Tourism in Beirut is rising out of its ashes. In the midst of a reconstruction phase after fifteen years of civil war, Lebanon has had some difficult years since 2005. 2008 also looked equally morose, but in May the signature of an agreement marked the end of 18 months of intercommunity conflict and re-launched the destination’s appeal in an instant. Beirut had a record summer with an incredible afflux of clientele. Since then, optimism has been the rule and should lead to the re-launch of many hotel projects that have been on hold. With the opening of several palaces announced, Beirut is doing everything to resume its relaxed life and the prestige of its glorious past.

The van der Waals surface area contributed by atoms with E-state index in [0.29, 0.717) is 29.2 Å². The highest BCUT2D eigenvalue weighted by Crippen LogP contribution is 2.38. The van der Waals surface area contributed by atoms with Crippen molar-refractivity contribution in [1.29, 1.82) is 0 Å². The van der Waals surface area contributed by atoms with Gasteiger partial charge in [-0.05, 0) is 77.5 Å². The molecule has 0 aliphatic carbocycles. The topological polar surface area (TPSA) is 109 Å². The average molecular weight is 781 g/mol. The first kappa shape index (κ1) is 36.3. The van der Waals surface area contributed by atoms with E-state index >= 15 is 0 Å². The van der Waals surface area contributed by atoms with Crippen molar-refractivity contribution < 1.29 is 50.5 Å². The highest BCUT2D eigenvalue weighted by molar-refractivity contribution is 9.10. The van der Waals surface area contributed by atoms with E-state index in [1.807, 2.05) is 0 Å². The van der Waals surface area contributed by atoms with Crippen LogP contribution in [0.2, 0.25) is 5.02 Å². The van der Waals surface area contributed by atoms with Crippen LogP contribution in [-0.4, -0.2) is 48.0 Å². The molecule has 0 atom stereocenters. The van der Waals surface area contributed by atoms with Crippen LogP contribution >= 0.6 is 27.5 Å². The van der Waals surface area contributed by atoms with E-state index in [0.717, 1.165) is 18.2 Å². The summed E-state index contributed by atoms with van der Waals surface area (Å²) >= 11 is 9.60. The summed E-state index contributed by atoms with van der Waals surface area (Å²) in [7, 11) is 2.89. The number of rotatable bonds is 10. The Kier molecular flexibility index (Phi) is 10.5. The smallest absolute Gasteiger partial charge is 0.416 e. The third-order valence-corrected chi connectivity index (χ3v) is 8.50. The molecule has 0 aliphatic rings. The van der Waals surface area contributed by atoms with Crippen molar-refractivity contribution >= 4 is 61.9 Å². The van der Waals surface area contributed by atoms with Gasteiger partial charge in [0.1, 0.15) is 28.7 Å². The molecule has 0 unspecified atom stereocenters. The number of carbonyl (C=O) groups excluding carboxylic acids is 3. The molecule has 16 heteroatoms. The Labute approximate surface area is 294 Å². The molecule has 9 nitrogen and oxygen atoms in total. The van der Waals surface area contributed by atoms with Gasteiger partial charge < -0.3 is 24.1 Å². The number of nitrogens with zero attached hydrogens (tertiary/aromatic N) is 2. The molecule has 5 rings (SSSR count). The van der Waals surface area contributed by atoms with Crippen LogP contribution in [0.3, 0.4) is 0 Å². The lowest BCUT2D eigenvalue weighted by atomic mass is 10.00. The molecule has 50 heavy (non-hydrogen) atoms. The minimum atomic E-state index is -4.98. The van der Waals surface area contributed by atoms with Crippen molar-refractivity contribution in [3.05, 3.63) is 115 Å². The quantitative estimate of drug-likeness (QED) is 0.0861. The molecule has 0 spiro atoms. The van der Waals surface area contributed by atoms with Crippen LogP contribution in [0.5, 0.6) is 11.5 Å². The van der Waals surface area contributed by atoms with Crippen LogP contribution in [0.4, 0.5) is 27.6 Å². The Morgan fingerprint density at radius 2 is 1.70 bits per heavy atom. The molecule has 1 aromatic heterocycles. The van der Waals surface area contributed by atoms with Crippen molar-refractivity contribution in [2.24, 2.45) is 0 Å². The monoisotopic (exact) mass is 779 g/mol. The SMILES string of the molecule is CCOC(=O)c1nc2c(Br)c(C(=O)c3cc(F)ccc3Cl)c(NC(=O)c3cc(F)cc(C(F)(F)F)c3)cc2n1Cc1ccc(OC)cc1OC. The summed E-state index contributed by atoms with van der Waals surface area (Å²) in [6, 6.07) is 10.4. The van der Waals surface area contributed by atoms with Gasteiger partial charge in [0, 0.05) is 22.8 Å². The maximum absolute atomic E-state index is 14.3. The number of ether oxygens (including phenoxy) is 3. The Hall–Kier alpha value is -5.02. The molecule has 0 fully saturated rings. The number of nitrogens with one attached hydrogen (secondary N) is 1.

Beirut may be outraged, Beirut may be martyred, but Beirut is liberated. What is known as “the Paris of the Middle East” has gone through a tough period for three decades. Cross our fingers, today it seems to see the light at the end of the tunnel. Since the signature of the Doha agreement in May, the Lebanese capital is at peace once again. The election of the president Michel Sleiman and the nomination of a government of national unity restored confidence, immediately impacting tourism, one of the pillars of the national economy. By the end of May, hotel reservations rose sharply. After several years of frustration, the Lebanese diaspora, Middle Eastern tourists fleeing the heat of the Gulf – 40% of clientele– and Europeans with the French and British in the lead, have found their way back to the land of the Cedar. Fully booked flights overwhelmed automobile rentals, crowded restaurants and nightclubs: life has reclaimed its rights. Symbolic, the singer Mika has finally succeeded in organizing the concert she dreamed of in her native city.While Beirut continues to convalesce, the city will have to take up the challenge to capture a high volume of clientele to fill these new properties. “There is a risk of overcapacity in the short and midterm. With sporadic reprieves, it is difficult to welcome a higher volume of visitors or have a truly profitable hotel supply,” remarks Sofitel’s manager rather pessimistically. Fortunately Beirut is not short of assets for bringing this necessary growth of clientele: a financial center and the largest port on the Eastern Mediterranean, beach resort city and tourism hub for the historic sites of Anjar, Baalbek, Beiteddine, Deir El Kamar or Tyr and the snowy slopes of Mont Lebanon, and shopping with the forthcoming opening of Beirut’s souks. The city that hosted the Francophonie Summit in 2002 can also host large meetings at congress hotels such as the Crowne Plaza or the Phoenicia. One major unknown remains that is not insignificant in a region ready to erupt in violence: is the current calm here for the duration or just relative?At the end of the year, Beirut could thus see the record of the year 2004 step down. Between 1.3 and 1.6 million tourists are hoped for versus 1.2 back in 2004. It's a boost of oxygen for the land of the Cedar, where tourism has suffered a sharp descent. Representing 20% of the GNP before the civil war in 1975 with 1.4 million arrivals in 1974, the sector’s contribution dropped to nearly zero until 1990.The hotel industry also paid a high price for the country’s dissensions. In spite of itself, the Hilton group was involved in the civil war. A few days after its inauguration in 1975, the hotel became the center of inter-religious combat and never succeeded in opening its doors. The hotel St Georges, symbol of the city’s hours of glory and holiday destination for its distinguished guests, also bears the stigmata of war and has not resumed its operations either. The bombed tower of the Holiday Inn, the lair of snipers, remains a scar at the heart of Beirut.Devastated, Beirut has had to lick its wounds and repair the ravages of the civil war. The gigantic plan to rebuild the city center launched by Solidere, the Société Libanaise pour le développement et la reconstruction, made it possible to give offices to companies, seats to political institutions, hotels and boutiques to tourists. Many hotels were rebuilt and renovated such as the very lifestyle-oriented Méridien Commodore while others took advantage to open their doors such as the Metropolitan Palace of the Habtoor group in 2001, the Crowne Plaza in the center and Mövenpick on the shore in 2002, then the Royal in 2003. Thanks to this effort, the sector posted a progressive recovery that led to growth rates of close to 8-10% in the early 2000s reaching a peak in 2004.But since then, Beirut has continued to run after the record it reached that year. Announced each year, it keeps being deferred to the Greek –or Phoenician in this case– calends. In February 2005, the assassination of the Lebanese Prime Minister Rafic Hariri slowed tourism development. 2006 could only get better... or so they thought... While the first months offered good augur, in July there was a relapse. The Israeli offensive against the Hezbollah at the beginning of the summer brought on a wave of departures and cancellations while the season looked very promising. But bad luck comes in threes: political instability in 2007 discouraged a good share of traditional clientele. Results were worse than in 2006. “During this period, we adopted precise management of provisions, careful cost control, a more flexible and elastic price policy as well as management of paid holidays without lay-offs or salary cuts,” explains Claude Rababy, manager of So.tel Le Gabriel. The only cause for satisfaction during this new black period: the Lebanese diaspora shouldered tourism as best it could. In 2007, 42% of tourists from abroad were Lebanese passport holders. For long months and until last May, hotels operated at low speed, between 30% and 40% OR. Without the Doha agreement, the summer 2008 season would have been equally morose. The good surprise thus heartened hoteliers. For August, the RevPAR leapt up 193.8% with an OR of 93.9%, or up 42.7 points! For example, the Ramada Beirut Downtown (99 rooms) had a record pre-opening, posting no vacancy even before its official inauguration at the end of September. “Demand was so high: travel agencies, individuals…everyone was looking for a room,” rejoices Joe Abdel Massih, general manager of the hotel who sees this success as a confirmation of the property’s good positioning: “this type of hotel is what was missing in the city center for a clientele that does not want to pay the 5* price but wants the city right there”.The year-end festivities already appear excellent for hoteliers. And if the calm is confirmed, Lebanese tourism could begin its march forward. Hotel development is preparing to gain new momentum with the return of confidence. Many projects that have been on hold in recent years are back in the works. The Four Seasons, originally planned for 2005, is in the finishing stages across from the marina, in Ain El Mraysseh, the neighborhood of the great hotels where the two InterContinental Phoenicia hotels and Le Vendôme are also located. If all goes well, its opening has been scheduled for next year. And it meets its match in a select competitor. Located in the center of the city, Le Gray, also scheduled for 2009, now positions itself as one of the future stars of Beirut’s hotel industry. Gordon Campbell Gray, who is at the origin of the One Aldwych in London, fell in love with the city’s particular atmosphere. And he plans to transpose the keys to his London success in the Near East with a personalized, ultra-modern and ultra-luxury boutique hotel with 80 rooms.The projects forecasted include the opening of a Grand Hyatt (348 rms.) at the heart of the business district in the second quarter 2010. Like a phoenix, this hotel will rise up on top of the ashes of the old Hilton demolished in 2002. The project developed by the Société Méditerranéenne des Grands Hôtels should cost over 200 million dollars. And Hilton in all that? While the brand Holiday Inn, another victim of the civil war, has succeeded in finding a place in Beirut, the American group still has not set foot back in Lebanon. But it is not as though it hasn’t tried. Openings have been announced several times - in 2006 and then in 2008 – only to be postponed. For the moment there is no current news. Nonetheless, the group has not lost all hope of putting an end to the malediction that haunts it. There remains one significant gap in Beirut’s inventory: the standardized economy hotel segment. “It is difficult to build in the city’s center but it is necessary for success. Whoever succeeds in doing so will be a sure winner,” advises Claude Rababy.While Beirut continues to convalesce, the city will have to take up the challenge to capture a high volume of clientele to fill these new properties. “There is a risk of overcapacity in the short and midterm. With sporadic reprieves, it is difficult to welcome a higher volume of visitors or have a truly profitable hotel supply,” remarks Sofitel’s manager rather pessimistically. Fortunately Beirut is not short of assets for bringing this necessary growth of clientele: a financial center and the largest port on the Eastern Mediterranean, beach resort city and tourism hub for the historic sites of Anjar, Baalbek, Beiteddine, Deir El Kamar or Tyr and the snowy slopes of Mont Lebanon, and shopping with the forthcoming opening of Beirut’s souks. The city that hosted the Francophonie Summit in 2002 can also host large meetings at congress hotels such as the Crowne Plaza or the Phoenicia. One major unknown remains that is not insignificant in a region ready to erupt in violence: is the current calm here for the duration or just relative?